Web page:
How did tigers and zebras get their stripes? Scientists have rattled their brains for years trying to provide an answer to this question. In a new study, however, Harvard researchers assembled a range of mathematical models into a single equation to determine what variables ultimately control these natural patterns. 

"We wanted a very simple model in hopes that it would be big picture enough to include all of these different explanations," Tom Hiscock, lead author and Ph.D. student in Sean Megason's systems biology lab at Harvard Medical School, explained in a news release. "We now get to ask what is common among molecular, cellular, and mechanical hypotheses for how living things orient the directions of stripes, which can then tell you what kinds of experiments will (or won't) distinguish between them."

Stripes are surprisingly simple to model mathematically, researchers say. Tigers, for example, have parallel stripes, evenly spaced and perpendicular to the spine. These natural patterns essentially emerge when interacting substances create waves of high and low concentrations of a pigment, chemical, or type of cell, for example. However this does not explain how stripes orient themselves in one particular direction. That's why Hiscock and his team investigated stripe orientation. 

Interestingly, researchers found only a small change to the model triggers whether stripes are vertical or horizontal, but they are unsure how it translates to all living things.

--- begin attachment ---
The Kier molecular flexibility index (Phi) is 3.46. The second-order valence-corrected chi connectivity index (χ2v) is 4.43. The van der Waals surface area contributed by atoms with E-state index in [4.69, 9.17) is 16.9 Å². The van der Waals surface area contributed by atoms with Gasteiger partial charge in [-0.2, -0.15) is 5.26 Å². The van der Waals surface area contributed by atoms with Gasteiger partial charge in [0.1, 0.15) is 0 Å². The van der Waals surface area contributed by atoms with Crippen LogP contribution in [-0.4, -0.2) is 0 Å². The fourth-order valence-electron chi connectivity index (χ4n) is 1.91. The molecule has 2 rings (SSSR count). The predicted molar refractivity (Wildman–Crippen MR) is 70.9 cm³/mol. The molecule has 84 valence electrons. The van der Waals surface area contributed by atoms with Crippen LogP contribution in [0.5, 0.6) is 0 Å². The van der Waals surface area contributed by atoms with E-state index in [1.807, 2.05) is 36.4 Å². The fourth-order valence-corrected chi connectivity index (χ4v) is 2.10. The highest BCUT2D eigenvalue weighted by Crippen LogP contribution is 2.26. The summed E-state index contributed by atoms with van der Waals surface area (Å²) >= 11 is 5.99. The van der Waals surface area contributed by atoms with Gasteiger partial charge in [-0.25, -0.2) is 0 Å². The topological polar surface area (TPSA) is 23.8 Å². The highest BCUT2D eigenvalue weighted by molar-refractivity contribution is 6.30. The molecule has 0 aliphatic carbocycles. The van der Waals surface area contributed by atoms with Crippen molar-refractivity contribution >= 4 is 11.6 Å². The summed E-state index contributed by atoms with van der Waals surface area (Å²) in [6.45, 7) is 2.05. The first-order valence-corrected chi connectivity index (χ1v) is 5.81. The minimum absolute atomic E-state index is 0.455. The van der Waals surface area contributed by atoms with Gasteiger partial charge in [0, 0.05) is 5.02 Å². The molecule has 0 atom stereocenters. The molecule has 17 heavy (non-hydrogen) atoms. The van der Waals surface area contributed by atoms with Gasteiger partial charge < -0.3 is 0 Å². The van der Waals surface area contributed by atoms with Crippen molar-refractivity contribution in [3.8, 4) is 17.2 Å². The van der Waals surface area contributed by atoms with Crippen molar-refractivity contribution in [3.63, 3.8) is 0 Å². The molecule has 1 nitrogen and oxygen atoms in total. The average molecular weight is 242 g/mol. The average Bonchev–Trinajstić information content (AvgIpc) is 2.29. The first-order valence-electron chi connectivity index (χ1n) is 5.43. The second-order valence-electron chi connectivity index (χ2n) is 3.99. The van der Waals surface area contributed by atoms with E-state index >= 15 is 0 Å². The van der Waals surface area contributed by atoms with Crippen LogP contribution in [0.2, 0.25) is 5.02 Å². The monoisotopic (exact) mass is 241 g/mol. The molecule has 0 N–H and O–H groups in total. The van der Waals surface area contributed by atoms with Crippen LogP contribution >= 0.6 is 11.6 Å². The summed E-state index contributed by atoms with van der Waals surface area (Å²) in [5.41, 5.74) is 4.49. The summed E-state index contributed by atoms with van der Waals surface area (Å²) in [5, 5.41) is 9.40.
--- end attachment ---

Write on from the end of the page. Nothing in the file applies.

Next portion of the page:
"We can describe what happens in stripe formation using this simple mathematical equation, but I don't think we know the nitty-gritty details of exactly what molecules or cells are mapping the formation of stripes," Hiscock said, adding that genetic mutants exist that can't form stripes or make spots instead, such as in zebrafish, but "the problem is you have a big network of interactions, and so any number of parameters can change the pattern." 

To resolve this, researchers created a master model that predicts three main perturbations that can impact stripe orientation. The first is a change in "production gradient," which means a substance basically amplifies stripe pattern density. The second is a change in "parameter gradient," in which a substance changes one of the parameters involved in forming the stripe. The last is a physical change in the direction of the molecular, cellular, or mechanical origin of the stripe, researchers explained. 

While their findings, recently published in the journal Cell Systemsis based in theory, they can be used to verify whether the math holds true in living systems.

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